I do, however, think that using NET in this way is pretty remarkable — and also an extremely welcome development.

Craig had a great explainer on NET earlier this year, and you can go back and read that if you want a deep dive. While the recipe for the secret sauce is a secret, we do know the ingredients — NET primarily relies on scoring margin (as kenpom.com famously does, because it has proven to be predictive), but it also adjusts for actual game results, giving credits for wins. Most teams end up more or less in the same ballpark in both NET and kenpom, since a team’s record tends to follow their scoring margin. But not always! A great example is Providence, which won an unusual number of close games this season. Kenpom (which is based solely on margin) ranks the Friars 49th, while NET — which includes bumps for all those victories — ranks them 32nd.

That’s why it makes a whole heck of a lot of sense to use NET in the fashion of the NIT: It’s a metric that measures both what you’ve done and how you’ve done it. What’s not to like about that, particularly when there’s no possible way for these tournament committees to watch enough of all of these teams to be truly informed? Of the top 85 teams in the NCAA’s NET metric, all but seven eligible teams either qualified for, or were selected to, the 100 spots available in the NCAA’s top two tournaments. That seems like a pretty great outcome.

Instead of using the NET in this fashion, though, the NCAA tournament committee chooses to continue to use it in its own convoluted way: As merely a “sorting tool” (their term) that gives teams credit for beating other teams rated highly by NET but does not give a team any credit for being rated highly by NET themselves. It’s a vestige of the (deeply flawed) logic they used to use with the (deeply flawed) RPI, and I can only hope that constructing the NIT in this way is a harbinger of things to come.

It probably isn’t, but I can dream!

Not everyone is thrilled with this development, though. John Templon — of NIT Bracketology — thought South Carolina should have been included in the field, using that as a jumping off point for this:

So what held South Carolina out? It appears to be its low “Predictive” metrics. South Carolina had by far the lowest KenPom and Sagarin of any team being considered. Theoretically these metrics explain how well a team will do in the future. I’m fine with using these as a seeding tool, but using them for selection seems to set a dangerous precedent. It encourages blowouts and undervalues a team’s ultimate won/loss record. If the low predictive metrics are why South Carolina wasn’t selected despite otherwise strong credentials that would be an important piece of information to understand moving forward. (It’s worth noting though that selection and seeding seemed to follow general past principles except for this outlier case.)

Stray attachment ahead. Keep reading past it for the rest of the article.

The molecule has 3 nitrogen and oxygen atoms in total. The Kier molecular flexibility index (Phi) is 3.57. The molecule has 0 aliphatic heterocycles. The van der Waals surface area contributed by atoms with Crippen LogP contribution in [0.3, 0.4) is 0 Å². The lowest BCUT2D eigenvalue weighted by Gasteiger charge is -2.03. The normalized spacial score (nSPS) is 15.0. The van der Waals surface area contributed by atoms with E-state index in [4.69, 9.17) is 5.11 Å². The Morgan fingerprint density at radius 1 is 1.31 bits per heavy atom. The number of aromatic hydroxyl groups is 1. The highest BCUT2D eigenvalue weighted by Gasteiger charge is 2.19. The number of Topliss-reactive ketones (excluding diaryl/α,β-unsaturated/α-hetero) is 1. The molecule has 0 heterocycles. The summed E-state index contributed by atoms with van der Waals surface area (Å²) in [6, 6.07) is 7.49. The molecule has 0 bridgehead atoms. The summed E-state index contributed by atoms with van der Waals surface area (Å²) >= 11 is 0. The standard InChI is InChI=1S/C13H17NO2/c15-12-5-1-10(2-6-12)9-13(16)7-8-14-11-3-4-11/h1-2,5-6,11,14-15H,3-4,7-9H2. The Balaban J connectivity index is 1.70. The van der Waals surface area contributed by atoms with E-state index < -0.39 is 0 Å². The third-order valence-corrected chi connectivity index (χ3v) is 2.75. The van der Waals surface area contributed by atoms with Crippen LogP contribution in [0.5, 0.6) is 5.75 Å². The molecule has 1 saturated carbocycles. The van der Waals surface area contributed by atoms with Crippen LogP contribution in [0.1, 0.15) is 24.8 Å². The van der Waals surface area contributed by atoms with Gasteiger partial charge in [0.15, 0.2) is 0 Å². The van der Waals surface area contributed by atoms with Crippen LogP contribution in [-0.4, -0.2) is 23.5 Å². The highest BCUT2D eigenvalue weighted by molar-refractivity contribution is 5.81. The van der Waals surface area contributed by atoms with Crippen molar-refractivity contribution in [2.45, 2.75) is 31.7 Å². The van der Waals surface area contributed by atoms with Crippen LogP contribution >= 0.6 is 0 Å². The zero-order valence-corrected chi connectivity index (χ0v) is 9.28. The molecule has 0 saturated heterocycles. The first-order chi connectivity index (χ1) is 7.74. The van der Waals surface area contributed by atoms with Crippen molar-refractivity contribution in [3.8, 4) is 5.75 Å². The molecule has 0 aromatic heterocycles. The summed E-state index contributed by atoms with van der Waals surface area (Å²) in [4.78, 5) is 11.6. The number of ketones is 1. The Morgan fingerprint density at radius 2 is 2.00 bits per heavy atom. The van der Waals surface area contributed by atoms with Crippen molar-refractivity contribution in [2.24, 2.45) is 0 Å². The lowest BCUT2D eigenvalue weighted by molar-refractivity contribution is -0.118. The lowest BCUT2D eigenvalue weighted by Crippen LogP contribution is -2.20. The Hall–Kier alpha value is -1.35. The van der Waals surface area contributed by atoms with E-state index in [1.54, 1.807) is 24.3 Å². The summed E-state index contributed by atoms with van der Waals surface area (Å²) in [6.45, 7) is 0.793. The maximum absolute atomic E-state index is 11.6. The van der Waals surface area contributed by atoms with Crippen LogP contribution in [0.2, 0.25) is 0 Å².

From my perspective, I find the “encourages blowouts” argument pretty hollow because the potential effect is likely overstated — teams are generally trying to score and prevent points throughout, and when an opponent is so clearly overmatched that a team actually does decide to truly empty the bench, it’s usually only for the final couple of minutes. I just don’t find that argument compelling because I think it would apply to only a small number of games.

Additionally, whether this “undervalues a team’s ultimate won/loss record” is in the eye of the beholder. Personally, I think that selections and seedings have traditionally overvalued won/loss record. Because we can’t just rank teams by wins as professional leagues do, we use a system that is trying to subjectively assess a team’s “resume,” which has always been some combination of record and scoring margin, even if only subconsciously. I understand that reasonable minds can differ on the importance of record, but I think a metric like NET trying to strike a balance between record and scoring margin is the way to go when trying to evaluate teams for postseason tournaments.

Besides: If you think NET undervalues a team’s record, it seems like weighting wins even a bit more heavily — or discounting for losses — would be a fairly simple tweak that would assuage those concerns.

What do you think? Are you down with the NCAA tournament moving to an approach like this?